3. Washing with sodium hydroxide at this point does not improve the quality of the product but does, as a result of the formation of emulsions, cause an 8–10 per cent loss in yield.
4. It is better to remove the calcium chloride by filtration than by decantation even though the solution looks clear. Small particles of calcium chloride and aluminum chloride not removed from the solution may cause bumping or even decomposition during the distillation.
5. Removal of the solvent by distillation under reduced pressure on the steam bath makes fractionation unnecessary during distillation of the product.
6. It is necessary to use a Claisen flask with a wide side-arm, since the desoxybenzoin may solidify and clog the apparatus. The distillation under reduced pressure is quiet if directions are followed carefully.
7. Methyl alcohol is the best solvent for purification. Desoxybenzoin tends to separate from ethyl alcohol as an oil.
8. Desoxybenzoin is somewhat unstable to light and consequently must be stored in dark bottles.
3. Discussion
Because of the availability of the starting materials, the most convenient methods of preparing desoxybenzoin are the Friedel-Crafts reaction,1 described above, and the reduction of benzoin.2 Desoxybenzoin can also be prepared, often with very good yields, by the treatment of bromostilbene with water in a sealed tube at 180–190°;3 by the reduction of benzil;4 by the action of zinc and hydrochloric acid on chlorobenzil;5 from benzene, phenylacetic acid, and phosphorus pentoxide;6 from benzoyl chloride and the magnesium halide derivative of sodium phenylacetate;7 from benzylmagnesium chloride and benzamide;8 and by alkaline hydrolysis of desylthioglycollic acid.9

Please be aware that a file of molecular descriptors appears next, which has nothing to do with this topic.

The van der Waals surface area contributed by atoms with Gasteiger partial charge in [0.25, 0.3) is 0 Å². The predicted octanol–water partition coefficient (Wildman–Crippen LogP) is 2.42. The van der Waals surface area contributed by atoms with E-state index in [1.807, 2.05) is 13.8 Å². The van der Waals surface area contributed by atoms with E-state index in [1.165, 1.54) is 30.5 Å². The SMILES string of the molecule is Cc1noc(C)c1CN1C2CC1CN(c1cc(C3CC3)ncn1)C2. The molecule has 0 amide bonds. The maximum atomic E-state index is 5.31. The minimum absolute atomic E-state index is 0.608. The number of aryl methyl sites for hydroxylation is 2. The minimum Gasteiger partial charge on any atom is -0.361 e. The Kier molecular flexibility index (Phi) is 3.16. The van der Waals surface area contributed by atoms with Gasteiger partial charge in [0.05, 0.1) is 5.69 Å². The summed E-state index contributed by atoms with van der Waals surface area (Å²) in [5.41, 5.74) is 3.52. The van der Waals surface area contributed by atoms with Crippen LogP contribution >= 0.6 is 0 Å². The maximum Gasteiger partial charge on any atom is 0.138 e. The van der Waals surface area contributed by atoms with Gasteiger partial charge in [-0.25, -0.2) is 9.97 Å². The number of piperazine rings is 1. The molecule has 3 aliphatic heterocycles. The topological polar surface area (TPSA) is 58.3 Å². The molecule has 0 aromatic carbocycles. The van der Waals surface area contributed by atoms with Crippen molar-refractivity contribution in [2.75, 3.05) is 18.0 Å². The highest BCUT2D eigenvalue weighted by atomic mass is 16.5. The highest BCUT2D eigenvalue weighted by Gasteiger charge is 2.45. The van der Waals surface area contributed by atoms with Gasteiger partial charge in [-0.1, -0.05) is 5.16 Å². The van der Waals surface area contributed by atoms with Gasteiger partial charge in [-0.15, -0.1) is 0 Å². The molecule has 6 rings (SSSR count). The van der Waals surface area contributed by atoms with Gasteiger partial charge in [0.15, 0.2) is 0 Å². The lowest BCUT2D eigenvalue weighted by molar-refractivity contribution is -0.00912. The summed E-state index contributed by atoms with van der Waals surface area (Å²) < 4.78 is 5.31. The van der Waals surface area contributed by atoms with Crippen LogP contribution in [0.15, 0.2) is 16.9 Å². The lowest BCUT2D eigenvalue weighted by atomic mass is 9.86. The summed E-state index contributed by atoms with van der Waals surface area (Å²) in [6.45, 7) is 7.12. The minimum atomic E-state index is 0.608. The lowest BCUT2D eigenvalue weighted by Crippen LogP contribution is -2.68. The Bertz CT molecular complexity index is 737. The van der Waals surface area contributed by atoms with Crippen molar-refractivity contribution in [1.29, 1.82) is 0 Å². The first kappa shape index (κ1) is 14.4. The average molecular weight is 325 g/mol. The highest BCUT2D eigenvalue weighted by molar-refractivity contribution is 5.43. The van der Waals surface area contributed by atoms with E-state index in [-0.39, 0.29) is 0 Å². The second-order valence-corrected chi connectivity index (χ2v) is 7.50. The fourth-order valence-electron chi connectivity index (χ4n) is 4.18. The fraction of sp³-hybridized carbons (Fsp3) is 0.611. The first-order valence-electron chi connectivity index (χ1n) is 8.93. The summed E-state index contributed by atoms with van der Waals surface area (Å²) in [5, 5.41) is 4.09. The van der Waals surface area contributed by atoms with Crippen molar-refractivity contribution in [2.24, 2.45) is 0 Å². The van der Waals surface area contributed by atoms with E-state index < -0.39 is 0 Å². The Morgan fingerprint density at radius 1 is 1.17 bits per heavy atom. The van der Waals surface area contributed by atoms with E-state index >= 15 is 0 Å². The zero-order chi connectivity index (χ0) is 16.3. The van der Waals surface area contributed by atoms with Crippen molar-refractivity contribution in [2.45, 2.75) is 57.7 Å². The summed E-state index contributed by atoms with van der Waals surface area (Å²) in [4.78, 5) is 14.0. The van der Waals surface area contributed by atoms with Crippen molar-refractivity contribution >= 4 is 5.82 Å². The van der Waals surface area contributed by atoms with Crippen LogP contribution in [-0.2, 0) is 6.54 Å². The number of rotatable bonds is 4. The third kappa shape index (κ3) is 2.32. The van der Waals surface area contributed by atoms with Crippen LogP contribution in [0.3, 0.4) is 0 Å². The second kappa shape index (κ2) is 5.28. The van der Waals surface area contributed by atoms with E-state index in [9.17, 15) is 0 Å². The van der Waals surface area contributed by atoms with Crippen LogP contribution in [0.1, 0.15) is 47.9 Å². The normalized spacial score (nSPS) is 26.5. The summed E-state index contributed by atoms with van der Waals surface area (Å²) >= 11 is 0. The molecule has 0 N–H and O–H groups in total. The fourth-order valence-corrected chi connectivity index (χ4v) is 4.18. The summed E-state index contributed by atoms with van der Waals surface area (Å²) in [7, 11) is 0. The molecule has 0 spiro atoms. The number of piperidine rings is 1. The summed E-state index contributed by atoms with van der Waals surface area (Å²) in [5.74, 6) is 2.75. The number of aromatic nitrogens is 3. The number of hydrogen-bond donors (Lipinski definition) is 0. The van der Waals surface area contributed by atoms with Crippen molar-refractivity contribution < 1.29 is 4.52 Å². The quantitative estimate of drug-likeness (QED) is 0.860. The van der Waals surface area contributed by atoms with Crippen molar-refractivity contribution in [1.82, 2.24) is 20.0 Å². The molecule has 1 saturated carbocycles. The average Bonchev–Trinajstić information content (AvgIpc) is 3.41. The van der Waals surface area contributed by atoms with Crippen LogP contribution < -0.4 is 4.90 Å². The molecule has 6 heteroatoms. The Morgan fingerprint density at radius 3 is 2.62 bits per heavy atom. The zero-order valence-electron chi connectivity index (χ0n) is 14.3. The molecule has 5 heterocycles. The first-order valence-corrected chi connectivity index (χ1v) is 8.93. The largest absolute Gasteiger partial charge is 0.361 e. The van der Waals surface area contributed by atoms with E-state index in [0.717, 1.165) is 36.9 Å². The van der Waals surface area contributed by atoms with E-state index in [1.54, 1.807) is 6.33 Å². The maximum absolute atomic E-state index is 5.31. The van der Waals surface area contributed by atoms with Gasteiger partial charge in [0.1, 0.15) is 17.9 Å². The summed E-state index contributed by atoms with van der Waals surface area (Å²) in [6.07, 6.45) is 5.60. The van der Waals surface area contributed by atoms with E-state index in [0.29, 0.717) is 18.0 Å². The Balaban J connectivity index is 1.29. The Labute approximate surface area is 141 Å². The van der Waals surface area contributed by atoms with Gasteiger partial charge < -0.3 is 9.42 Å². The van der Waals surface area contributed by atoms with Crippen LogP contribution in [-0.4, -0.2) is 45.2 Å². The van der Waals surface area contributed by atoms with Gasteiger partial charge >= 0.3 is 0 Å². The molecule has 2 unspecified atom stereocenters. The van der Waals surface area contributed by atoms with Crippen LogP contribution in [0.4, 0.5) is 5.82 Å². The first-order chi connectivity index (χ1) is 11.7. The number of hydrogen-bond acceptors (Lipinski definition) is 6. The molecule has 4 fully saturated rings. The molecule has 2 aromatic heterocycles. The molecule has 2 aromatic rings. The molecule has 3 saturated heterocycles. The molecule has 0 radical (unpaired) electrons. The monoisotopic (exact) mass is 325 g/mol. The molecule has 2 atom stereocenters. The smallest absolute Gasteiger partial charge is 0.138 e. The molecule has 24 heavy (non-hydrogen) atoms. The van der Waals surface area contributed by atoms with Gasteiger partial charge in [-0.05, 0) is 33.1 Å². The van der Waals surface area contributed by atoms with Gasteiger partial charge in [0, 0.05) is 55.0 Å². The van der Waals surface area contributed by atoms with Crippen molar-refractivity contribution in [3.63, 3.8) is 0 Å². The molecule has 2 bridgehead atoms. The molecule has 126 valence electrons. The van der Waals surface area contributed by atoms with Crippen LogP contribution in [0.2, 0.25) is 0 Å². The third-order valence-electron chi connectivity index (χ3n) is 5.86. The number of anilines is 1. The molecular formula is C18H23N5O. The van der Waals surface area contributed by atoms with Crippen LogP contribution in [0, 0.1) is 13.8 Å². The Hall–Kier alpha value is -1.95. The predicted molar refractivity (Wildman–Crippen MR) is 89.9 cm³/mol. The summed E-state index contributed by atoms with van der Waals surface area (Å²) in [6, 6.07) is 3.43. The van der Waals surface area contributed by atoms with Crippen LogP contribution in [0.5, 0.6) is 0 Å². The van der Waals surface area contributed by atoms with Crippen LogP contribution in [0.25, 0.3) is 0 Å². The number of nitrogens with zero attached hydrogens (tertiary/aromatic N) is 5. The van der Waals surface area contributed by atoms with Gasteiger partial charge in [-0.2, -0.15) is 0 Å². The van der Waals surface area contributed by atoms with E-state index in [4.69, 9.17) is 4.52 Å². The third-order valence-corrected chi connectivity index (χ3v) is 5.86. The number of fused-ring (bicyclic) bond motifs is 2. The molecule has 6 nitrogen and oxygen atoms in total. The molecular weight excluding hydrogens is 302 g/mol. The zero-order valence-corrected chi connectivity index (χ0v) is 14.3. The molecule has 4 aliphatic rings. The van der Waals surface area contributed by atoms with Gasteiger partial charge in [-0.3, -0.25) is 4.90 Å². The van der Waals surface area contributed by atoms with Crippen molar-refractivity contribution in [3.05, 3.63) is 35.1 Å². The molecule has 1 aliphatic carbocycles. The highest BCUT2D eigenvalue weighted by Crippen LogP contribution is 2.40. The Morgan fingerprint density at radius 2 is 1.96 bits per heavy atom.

This preparation is referenced from:

References and Notes
  1. Graebe and Bungener, Ber. 12, 1080 (1879).
  2. Kohler, Am. Chem. J. 36, 182 (1906); Irvine and Weir, J. Chem. Soc. 91, 1388 (1907); Kohler and Nygaard, J. Am. Chem. Soc. 52, 4133 (1930); Ballard and Dehn, ibid. 54, 3970 (1932).
  3. Limpricht and Schwanert, Ann. 155, 60 (1870).
  4. Japp and Klingemann, J. Chem. Soc. 63, 770 (1893).
  5. Thiele and Straus, Ann. 319, 163 (1901).
  6. Zincke, Ber. 9, 1771 (1876).
  7. Ivanoff and Nicoloff, Bull. soc. chim. (4) 51, 1331 (1932).
  8. Jenkins, J. Am. Chem. Soc. 55, 704 (1933).
  9. Behaghel and Schneider, Ber. 68, 1588 (1935).

Chemical Abstracts Nomenclature (Collective Index Number);
(Registry Number)


ethyl alcohol (64-17-5)

calcium chloride (10043-52-4)

hydrogen chloride,
hydrochloric acid (7647-01-0)

Benzene (71-43-2)

methyl alcohol (67-56-1)

ether (60-29-7)

sodium hydroxide (1310-73-2)

benzoyl chloride (98-88-4)

benzamide (55-21-0)

aluminum chloride (3495-54-3)

Benzil (134-81-6)

Benzoin (119-53-9)

zinc (7440-66-6)

Phenylacetic acid (103-82-2)

phosphorus trichloride (7719-12-2)

benzylmagnesium chloride (6921-34-2)

phenylacetyl chloride (103-80-0)



sodium phenylacetate (114-70-5)

desylthioglycollic acid

phosphorous acid (13598-36-2)

phosphorus pentoxide (1314-56-3)